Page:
About this Research Topic
Magnetic resonance imaging (MRI) has progressively become a fundamental tool in the diagnosis of muscle diseases, as it is able to depict and assess the severity and distribution of muscle tissue damage. Therefore, MRI can represent a crucial complement to clinical evaluation and identification of specific patterns of damage distribution, especially in cases where clinical phenotypes are overlapping and difficult to evaluate. The recent technical advances in MR imaging have further greatly expanded the potential to assess pathological changes in muscle diseases, and they provide relevant additional information to the conventional assessment of MRI images. Now, architectural, compositional, functional and perfusional features can be studied and quantified, leading to what is known as quantitative MRI (qMRI). The development and application of such techniques in clinical practice can effectively be a great step forward in the diagnostic process, the assessment of disease course, and assessment of response to therapy.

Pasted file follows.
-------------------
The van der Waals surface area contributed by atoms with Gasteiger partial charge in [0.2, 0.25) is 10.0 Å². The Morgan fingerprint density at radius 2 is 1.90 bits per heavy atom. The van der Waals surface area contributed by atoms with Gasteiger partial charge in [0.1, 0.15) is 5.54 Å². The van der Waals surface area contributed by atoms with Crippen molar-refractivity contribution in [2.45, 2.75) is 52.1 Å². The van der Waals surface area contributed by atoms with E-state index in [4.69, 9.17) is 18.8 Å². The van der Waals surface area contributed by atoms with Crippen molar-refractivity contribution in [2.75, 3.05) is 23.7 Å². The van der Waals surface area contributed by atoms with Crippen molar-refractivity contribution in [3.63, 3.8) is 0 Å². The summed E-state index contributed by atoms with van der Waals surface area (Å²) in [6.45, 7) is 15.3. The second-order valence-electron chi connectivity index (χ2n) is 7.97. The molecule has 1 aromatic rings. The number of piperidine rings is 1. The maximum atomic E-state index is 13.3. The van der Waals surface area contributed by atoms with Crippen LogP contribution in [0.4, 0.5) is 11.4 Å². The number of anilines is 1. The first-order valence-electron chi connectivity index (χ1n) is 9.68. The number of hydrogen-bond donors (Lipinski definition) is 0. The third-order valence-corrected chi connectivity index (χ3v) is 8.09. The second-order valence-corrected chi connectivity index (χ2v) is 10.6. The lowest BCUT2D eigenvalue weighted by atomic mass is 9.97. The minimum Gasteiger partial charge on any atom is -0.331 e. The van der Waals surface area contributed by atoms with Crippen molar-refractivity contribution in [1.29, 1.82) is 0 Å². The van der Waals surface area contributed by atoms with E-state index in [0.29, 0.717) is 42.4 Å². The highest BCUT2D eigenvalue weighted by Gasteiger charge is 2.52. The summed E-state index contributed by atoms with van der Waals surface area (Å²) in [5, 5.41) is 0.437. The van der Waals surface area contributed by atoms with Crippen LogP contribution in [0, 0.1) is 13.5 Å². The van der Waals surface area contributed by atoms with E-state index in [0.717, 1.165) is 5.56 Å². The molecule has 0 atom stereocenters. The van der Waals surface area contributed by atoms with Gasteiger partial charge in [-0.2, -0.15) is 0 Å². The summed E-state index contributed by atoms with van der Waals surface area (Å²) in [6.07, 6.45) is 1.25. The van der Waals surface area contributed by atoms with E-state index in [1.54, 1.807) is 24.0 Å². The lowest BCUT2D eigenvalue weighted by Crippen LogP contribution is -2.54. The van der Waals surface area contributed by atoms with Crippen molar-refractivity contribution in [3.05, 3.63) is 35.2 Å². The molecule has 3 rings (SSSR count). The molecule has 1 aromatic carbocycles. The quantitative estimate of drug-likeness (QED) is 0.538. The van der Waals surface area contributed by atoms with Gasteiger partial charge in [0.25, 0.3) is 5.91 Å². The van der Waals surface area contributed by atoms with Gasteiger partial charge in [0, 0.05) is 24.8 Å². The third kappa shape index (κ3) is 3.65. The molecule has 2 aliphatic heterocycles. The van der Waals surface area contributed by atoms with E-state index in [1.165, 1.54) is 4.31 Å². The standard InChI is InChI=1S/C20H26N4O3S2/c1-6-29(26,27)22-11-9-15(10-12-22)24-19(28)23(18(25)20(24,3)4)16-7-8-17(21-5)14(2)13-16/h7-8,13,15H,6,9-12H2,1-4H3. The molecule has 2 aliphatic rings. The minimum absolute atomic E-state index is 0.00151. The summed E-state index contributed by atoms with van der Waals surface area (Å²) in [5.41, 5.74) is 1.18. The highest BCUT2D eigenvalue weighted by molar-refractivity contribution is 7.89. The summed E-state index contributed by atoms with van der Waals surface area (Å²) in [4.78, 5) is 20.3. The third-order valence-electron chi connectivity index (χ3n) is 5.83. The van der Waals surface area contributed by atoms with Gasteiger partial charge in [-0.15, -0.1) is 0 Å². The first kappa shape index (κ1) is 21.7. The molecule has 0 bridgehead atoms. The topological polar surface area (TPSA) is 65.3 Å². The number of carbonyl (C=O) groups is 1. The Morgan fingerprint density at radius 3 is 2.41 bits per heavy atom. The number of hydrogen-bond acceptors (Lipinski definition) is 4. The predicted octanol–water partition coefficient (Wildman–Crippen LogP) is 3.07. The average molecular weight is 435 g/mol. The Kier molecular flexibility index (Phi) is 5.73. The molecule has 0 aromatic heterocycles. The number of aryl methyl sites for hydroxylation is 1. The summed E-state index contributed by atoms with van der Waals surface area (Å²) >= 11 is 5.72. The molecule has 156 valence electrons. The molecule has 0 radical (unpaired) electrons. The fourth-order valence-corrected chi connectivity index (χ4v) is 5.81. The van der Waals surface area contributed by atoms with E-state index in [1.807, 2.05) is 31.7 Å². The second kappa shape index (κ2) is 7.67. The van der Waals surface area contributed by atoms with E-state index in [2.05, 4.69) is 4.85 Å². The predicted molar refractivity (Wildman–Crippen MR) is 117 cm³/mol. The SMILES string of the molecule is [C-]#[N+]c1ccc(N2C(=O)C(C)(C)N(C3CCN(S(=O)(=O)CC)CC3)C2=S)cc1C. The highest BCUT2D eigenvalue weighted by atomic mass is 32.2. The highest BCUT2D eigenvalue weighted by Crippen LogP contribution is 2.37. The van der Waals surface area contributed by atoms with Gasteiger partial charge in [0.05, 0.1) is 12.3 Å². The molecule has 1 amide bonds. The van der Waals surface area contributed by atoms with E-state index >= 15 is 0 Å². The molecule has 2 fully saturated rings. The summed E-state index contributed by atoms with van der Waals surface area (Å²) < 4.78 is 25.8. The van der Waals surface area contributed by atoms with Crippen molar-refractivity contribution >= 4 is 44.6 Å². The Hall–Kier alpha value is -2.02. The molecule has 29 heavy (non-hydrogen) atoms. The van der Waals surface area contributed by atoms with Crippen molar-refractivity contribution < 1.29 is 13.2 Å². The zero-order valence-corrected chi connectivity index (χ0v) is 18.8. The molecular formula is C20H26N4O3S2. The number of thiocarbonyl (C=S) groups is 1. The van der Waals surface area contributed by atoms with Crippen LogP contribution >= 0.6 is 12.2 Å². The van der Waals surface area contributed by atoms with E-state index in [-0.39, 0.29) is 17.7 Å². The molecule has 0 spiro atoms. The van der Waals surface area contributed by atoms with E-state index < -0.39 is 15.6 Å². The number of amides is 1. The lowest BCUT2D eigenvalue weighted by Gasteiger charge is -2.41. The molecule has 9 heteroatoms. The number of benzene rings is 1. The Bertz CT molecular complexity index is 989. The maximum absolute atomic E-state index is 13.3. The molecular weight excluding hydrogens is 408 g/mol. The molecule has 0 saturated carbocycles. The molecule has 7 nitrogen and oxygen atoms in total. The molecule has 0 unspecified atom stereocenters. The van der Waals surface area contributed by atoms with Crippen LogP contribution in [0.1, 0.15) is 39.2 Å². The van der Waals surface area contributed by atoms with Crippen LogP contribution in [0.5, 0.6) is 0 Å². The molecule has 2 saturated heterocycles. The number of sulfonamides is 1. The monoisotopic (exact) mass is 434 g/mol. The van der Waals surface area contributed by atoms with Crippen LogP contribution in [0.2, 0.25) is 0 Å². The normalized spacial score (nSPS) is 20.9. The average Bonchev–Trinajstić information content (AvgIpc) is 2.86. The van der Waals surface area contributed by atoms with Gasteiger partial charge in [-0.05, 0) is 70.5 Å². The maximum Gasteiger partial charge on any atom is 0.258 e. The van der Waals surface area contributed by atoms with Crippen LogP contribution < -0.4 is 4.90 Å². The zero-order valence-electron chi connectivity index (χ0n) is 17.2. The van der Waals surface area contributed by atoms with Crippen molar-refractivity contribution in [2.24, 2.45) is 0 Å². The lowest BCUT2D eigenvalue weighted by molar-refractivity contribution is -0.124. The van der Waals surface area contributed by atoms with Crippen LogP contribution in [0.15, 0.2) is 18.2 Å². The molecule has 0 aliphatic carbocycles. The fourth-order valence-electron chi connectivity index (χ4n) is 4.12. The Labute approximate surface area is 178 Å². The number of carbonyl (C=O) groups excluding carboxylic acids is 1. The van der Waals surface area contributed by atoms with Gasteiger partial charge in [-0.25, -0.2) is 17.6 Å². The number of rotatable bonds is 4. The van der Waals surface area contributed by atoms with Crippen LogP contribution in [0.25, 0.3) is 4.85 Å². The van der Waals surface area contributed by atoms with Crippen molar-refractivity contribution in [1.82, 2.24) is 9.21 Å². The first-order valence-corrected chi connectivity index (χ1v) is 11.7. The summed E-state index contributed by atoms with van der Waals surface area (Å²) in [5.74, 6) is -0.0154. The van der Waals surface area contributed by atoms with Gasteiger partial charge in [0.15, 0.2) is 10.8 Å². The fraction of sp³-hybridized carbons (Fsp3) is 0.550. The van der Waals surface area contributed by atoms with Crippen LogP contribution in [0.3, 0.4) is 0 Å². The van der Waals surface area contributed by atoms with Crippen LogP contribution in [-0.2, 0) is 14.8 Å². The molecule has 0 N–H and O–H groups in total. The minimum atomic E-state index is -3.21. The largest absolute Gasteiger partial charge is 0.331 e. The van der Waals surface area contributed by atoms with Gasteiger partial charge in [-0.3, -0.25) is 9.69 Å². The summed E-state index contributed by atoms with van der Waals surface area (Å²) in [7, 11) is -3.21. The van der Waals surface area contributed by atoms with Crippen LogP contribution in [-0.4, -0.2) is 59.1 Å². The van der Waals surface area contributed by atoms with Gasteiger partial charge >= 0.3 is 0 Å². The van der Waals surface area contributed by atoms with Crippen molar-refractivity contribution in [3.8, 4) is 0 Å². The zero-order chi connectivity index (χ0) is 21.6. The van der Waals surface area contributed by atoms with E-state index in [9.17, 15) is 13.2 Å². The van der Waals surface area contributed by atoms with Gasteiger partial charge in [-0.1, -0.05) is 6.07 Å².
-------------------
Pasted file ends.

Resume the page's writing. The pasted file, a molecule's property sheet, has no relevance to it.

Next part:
The aim of this Research Topic is to present the current and most advanced knowledge in the field of neuromuscular disorder imaging, with attention to muscle and peripheral nerve diseases. In recent years, several imaging techniques have been applied and developed to gain further access to the ongoing pathological processes in muscles and nerves. These range from MRI to ultrasound, and several proposed features appear as promising outcome measures or surrogates for clinical trials. We feel that the reader interested in this field could really benefit from a comprehensive view of the current research in this field, and of what is promising; especially as an outcome measure and for future perspectives.
We welcome Original Research, Reviews and Brief Research Reports, with specific attention to manuscripts that discuss the possible clinical applications of imaging techniques. Manuscripts on the following themes are welcome:
• Advances in neuromuscular imaging;
• Technical improvements and recommendations in imaging;
• The role of Quantitative MRI (qMRI) as an outcome measure;
• Assessment of natural evolution of disease and, when available, of therapy response using imaging;
• Advanced application of ultrasound in muscle diseases;
Keywords: muscle MRI, neurography MRI, muscle ultrasound, nerve ultrasound, magnetic resonance imaging
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